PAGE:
On August 25th the Centers for Disease Control and Prevention (CDC) hosted a briefing on adolescent vaccination coverage. The briefing featured comments by Dr. Melinda Wharton, Deputy Director at the National Center for Immunization and Respiratory Diseases (NCIRD) at the CDC.
While immunization rates for tetanus-diphtheria-acellular pertussis (Tdap) vaccine and meningococcal vaccine saw double digit increases, Human Papillomavirus (HPV) vaccination rates increased just slightly.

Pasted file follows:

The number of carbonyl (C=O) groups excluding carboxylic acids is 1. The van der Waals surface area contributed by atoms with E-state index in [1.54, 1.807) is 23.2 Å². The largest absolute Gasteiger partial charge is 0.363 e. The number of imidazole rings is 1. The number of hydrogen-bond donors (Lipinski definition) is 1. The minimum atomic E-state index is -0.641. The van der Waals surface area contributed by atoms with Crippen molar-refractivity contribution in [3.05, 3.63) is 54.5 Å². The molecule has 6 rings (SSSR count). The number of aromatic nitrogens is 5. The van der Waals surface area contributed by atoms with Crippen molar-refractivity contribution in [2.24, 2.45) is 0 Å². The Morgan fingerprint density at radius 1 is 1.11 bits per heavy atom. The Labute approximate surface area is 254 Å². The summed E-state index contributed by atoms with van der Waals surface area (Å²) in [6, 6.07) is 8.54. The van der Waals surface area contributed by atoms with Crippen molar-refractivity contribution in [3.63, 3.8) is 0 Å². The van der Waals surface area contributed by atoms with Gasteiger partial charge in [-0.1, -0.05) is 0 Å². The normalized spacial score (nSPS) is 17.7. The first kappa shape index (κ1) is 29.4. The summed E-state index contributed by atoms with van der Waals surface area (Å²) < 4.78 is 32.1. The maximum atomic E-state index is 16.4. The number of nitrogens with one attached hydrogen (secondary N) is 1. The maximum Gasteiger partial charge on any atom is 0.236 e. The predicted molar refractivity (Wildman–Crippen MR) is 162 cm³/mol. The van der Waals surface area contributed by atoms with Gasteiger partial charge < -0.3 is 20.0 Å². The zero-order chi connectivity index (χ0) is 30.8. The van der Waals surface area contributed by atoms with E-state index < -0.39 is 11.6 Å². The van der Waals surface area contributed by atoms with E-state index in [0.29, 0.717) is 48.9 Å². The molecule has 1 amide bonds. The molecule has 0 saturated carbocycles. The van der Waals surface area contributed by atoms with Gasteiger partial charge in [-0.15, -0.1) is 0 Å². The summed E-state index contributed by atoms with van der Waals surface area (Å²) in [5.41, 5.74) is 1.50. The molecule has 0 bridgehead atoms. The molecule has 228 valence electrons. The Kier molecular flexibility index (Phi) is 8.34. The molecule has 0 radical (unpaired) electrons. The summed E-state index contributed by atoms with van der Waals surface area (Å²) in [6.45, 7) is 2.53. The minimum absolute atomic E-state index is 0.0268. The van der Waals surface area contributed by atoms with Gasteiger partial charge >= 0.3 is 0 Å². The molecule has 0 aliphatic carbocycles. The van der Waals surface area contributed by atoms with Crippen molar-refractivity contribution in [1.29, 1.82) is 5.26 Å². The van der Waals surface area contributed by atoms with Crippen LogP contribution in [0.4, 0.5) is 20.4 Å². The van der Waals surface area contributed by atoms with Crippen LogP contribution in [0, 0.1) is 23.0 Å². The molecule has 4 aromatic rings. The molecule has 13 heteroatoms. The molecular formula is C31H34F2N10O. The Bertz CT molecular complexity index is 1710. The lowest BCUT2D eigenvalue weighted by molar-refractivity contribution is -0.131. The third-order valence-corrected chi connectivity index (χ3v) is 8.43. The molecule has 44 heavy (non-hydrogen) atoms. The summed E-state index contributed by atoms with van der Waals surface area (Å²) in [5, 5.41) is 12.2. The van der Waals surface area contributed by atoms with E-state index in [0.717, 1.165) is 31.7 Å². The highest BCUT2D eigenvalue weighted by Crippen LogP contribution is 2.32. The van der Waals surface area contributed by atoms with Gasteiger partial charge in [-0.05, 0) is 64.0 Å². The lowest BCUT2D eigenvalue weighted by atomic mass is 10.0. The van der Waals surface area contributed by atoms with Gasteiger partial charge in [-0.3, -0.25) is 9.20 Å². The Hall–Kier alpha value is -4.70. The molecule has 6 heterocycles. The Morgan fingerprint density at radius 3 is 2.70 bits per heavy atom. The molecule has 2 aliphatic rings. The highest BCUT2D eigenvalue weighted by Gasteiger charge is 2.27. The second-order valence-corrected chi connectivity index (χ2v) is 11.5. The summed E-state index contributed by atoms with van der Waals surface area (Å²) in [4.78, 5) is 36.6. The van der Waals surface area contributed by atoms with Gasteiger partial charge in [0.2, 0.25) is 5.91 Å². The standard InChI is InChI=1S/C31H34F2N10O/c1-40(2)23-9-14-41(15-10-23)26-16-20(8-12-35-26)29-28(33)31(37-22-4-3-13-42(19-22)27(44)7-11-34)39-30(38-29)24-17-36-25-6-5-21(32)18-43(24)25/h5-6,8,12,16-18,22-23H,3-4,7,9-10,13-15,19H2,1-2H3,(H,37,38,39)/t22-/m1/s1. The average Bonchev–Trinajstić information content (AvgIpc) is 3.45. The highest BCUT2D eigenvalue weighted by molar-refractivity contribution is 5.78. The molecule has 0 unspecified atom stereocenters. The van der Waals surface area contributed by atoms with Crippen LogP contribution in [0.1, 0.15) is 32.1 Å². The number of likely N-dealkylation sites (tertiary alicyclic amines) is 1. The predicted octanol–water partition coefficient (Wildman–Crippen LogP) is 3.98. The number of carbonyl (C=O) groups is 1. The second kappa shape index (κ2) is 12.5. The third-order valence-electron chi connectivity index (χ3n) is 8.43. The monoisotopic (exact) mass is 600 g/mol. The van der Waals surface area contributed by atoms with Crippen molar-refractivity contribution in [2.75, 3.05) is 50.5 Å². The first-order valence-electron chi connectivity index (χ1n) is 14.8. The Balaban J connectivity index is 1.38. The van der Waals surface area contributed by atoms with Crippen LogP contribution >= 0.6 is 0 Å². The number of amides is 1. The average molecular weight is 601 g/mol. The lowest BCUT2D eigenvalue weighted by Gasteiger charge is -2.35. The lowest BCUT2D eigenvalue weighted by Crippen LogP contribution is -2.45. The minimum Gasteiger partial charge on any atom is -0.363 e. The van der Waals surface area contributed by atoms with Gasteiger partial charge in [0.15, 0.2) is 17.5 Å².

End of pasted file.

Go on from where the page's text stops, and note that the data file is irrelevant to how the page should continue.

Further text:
In her remarks, Dr. Wharton emphasized the CDC’s disappointment in the poor adoption of the HPV vaccine. The CDC believes that the low usage of the HPV vaccine is directly linked to low awareness levels among parents as well as the lack of a strong recommendation from health care providers. Dr. Wharton suggested that CDC partners make the HPV vaccine a priority in increasing education efforts geared toward patients.
Lastly, Dr. Wharton stated that the HPV vaccine is no longer “too new” to trust it’s safety profile and consequently, both health care providers and parents should feel comfortable about the safety and efficacy of the vaccine.